We are getting the first glimpses of MBA Class of 2022 outcomes, and they look strong. In April, UC-Berkeley Haas School of Business released early data showing an uptick in consulting employment at the top-10 school; now the Darden School of Business at the University of Virginia is offering even more detail, with preliminary data indicating a 21% jump in the newly graduated class’s overall median base salary.
Darden MBAs made a median $175,000, according to a report late last month timed to coincide with the school’s commencement ceremony, which was held live for the first time since 2019 because of the pandemic.
“You matter,” Dean Scott Beardsley jubilantly told MBAs gathered for graduation May 23. “You belong in this world and are part of this world. I wish you great success in becoming the responsible leaders we at Darden have done our best to prepare you to be.”
STRONG UPWARD TREND IN AVERAGE SALARIES & BONUSES OVER 5 YEARS
Darden has not yet released its average base salary, nor the usual array of employment metrics, all of which will become public later in the summer. But we have plenty of recent history by which to estimate. The average starting base salary for Virginia Darden’s Class of 2020 MBAs was $139,945, up about $4,800 from the Class of 2019’s $135,168 average, or 3.5%. In 2021, Darden’s average salary grew $4,988 to $144,933, a 3.6% increase. Over the past five years, from before the pandemic to the middle of it, average base salaries for Darden MBAs have risen by more than $22,000 — a remarkably stable and steady record.
Bonuses reported by Darden graduates last year also reached record highs. Average bonus was $33,266 in 2020, down slightly from the previous year’s $33,458, but rose to $35,488 in 2021, reported by 88% of the class. That’s up more than $2,200, or 6.7%.
Darden’s full slate of data will show whether the school continues its strong recent record. Last year the school released preliminary numbers in September, and a final employment report in October.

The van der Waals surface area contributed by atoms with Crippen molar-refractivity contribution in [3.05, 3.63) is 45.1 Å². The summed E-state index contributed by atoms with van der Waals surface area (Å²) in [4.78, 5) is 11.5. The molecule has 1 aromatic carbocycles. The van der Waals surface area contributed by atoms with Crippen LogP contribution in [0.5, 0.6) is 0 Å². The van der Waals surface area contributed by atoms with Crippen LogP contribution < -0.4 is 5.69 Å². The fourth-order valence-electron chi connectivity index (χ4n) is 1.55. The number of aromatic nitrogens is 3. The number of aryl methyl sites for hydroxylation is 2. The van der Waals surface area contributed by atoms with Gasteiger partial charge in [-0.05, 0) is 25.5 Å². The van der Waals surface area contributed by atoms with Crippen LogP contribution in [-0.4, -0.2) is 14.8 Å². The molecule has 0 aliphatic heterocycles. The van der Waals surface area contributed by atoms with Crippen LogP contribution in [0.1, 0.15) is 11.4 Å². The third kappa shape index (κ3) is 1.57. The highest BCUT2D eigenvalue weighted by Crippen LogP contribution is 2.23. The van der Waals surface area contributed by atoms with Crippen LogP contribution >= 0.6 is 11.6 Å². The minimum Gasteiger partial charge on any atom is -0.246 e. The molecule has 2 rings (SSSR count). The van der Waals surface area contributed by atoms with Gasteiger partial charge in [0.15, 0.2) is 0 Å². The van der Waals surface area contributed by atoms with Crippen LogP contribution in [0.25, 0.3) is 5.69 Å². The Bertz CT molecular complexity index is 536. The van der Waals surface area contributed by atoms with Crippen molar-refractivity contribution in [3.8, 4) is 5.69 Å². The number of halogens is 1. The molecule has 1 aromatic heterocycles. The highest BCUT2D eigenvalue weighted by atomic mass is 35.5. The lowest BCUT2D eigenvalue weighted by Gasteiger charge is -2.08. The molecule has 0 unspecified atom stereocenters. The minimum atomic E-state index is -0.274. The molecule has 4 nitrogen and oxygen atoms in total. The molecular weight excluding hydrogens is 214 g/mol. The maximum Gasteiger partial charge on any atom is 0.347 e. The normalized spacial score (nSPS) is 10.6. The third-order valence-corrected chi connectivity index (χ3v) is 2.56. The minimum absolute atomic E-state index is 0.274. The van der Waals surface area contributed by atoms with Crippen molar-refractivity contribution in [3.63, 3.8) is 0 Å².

‘DARDEN GRADUATES, EACH OF YOU IS SPECIAL’
For Darden (and many other business schools), less steady than salary amid the historic disruption of coronavirus has been placement rate, which dipped in 2020 to 84% at graduation and 91% three months later. 2021 brought the bounce-back, as the school set a record with 91% employed at graduation, nearly 11 percentage points higher than 2016’s job acceptances reported by graduation. By 90 days after graduation, 97% of the Class of 2021 had received a full-time offer — better than any top-25 school in 2020 and in league with Wharton and Kellogg numbers from 2019 — and 95% had accepted a full-time job offer, up from 93% and 91%, respectively.
For the Class of 2022, early data indicates strong placement numbers once again, with 92% of the class receiving a full-time offer by graduation and 89% accepting a job. Top industries once again are consulting (last year about a third of the class went into this industry), finance (over a quarter of the Class of 2021), tech (19%), consumer packaged goods, and healthcare; top employers, once more, are Amazon, Bain & Company, Bank of America, BCG, Credit Suisse, Dell, Deloitte, JPMorgan Chase, McKinsey, and Microsoft.
One thing is certain: The Class of 2022 that joined Darden in the early days of the Covid-19 pandemic had a wild, challenging ride. While their journey had “frustration at what might have been,” Dean Beardsley told graduates in May, it also yielded “optimism from the depths of despair.”
“Darden graduates, each of you is special,” Beardsley said. “You matter. You belong in this world and are part of this world. I wish you great success in becoming the responsible leaders we at Darden have done our best to prepare you to be.”
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